Flax fibre threatened by a new pathogenic fungus
The CRA-W participates to a European project that aims to protect fibre flax from a new fungal disease by means of biological control.
Verticillium wilt is a fungal disease that affects many plants, including potato, beet, strawberry, maple and lime. This disease has recently been reported in fibre flax. The fungal pathogen, Verticillium dahliae, produces resistant spores that can survive for more than 10 years in soil. It infects the roots shortly after sowing, but it is during retting (a process that involves leaving the uprooted flax plants for 2 or 3 weeks on the plot before harvesting, to facilitate separation of the straws from the fibre, see photo) that the fungus degrades the fibre, making it unsuitable for the production of long fibres used in the manufacture of textiles.
There is currently no way to control the disease. The Pathoflax project, an Interreg cross-border project between France and Belgium, aims to help farmers to manage this new disease. It concerns the development of diagnostic methods, the identification of risk factors for disease development (cultivation practices), the characterisation of strains of the fungus, the assessment of biological control products (antagonistic microorganisms and elicitors) and the evaluation of flax varieties for their resistance to the disease. The project carried out at CRA-W aims to determine the extent of the problem in Wallonia, and to participate to the development of detection and quantification methods in soils and seeds. Other objectives include the evaluation of the aggressiveness of strains of the pathogen isolated from other host plants (notably potatoes) on flax, and the raising of Walloon farmers’ awareness of this new disease.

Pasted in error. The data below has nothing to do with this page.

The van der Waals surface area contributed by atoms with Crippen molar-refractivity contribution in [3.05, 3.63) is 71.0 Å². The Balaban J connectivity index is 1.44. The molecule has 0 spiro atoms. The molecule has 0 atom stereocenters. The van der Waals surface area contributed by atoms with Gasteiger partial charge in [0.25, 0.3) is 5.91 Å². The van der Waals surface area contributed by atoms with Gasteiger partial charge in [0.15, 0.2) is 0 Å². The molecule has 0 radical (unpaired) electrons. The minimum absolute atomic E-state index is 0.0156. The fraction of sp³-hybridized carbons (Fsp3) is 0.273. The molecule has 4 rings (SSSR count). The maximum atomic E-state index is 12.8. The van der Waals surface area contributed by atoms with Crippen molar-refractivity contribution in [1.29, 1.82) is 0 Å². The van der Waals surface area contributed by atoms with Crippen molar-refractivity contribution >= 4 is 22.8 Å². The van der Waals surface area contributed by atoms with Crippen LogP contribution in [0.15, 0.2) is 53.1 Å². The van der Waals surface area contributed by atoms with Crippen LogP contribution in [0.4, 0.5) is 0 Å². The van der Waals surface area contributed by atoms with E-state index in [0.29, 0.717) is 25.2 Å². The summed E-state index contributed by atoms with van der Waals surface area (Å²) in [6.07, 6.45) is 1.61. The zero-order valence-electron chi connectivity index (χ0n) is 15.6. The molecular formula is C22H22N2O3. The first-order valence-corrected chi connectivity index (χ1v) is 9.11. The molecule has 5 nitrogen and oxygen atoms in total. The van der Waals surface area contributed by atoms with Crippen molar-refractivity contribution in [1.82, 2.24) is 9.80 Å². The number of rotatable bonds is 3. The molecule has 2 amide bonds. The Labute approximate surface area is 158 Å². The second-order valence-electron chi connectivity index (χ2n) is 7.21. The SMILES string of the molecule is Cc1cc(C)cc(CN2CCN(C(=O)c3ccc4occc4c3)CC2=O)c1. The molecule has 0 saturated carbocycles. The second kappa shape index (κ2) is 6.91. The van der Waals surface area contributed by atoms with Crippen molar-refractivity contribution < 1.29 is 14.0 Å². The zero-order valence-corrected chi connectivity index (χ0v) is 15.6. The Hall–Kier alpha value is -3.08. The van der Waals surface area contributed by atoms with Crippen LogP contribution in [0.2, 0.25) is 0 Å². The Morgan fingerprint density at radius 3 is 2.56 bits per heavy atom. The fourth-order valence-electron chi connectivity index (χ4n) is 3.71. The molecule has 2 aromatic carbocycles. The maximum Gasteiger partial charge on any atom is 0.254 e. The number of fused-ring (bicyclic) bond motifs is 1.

The first results of the project (which started in January 2019) indicate that this problem is indeed prevalent in Wallonia. Levels of infection vary considerably from one plot to another. Surveys among farmers are ongoing to determine the relationship between the concentration of fungal spores in the soil and the yield of fibre. Tests designed to detect the fungus in soil and flax seeds have been validated. They will be proposed to farmers via the CRA-W plant clinic.
At the end of the project (2022), a decision support tool will be made available to farmers in France and Belgium, to help them better manage this new phytosantary threat.
Funding: Interreg V project granted by FEDER and Wallonia Public Service, agreement 1.1.350 PATHOFLAX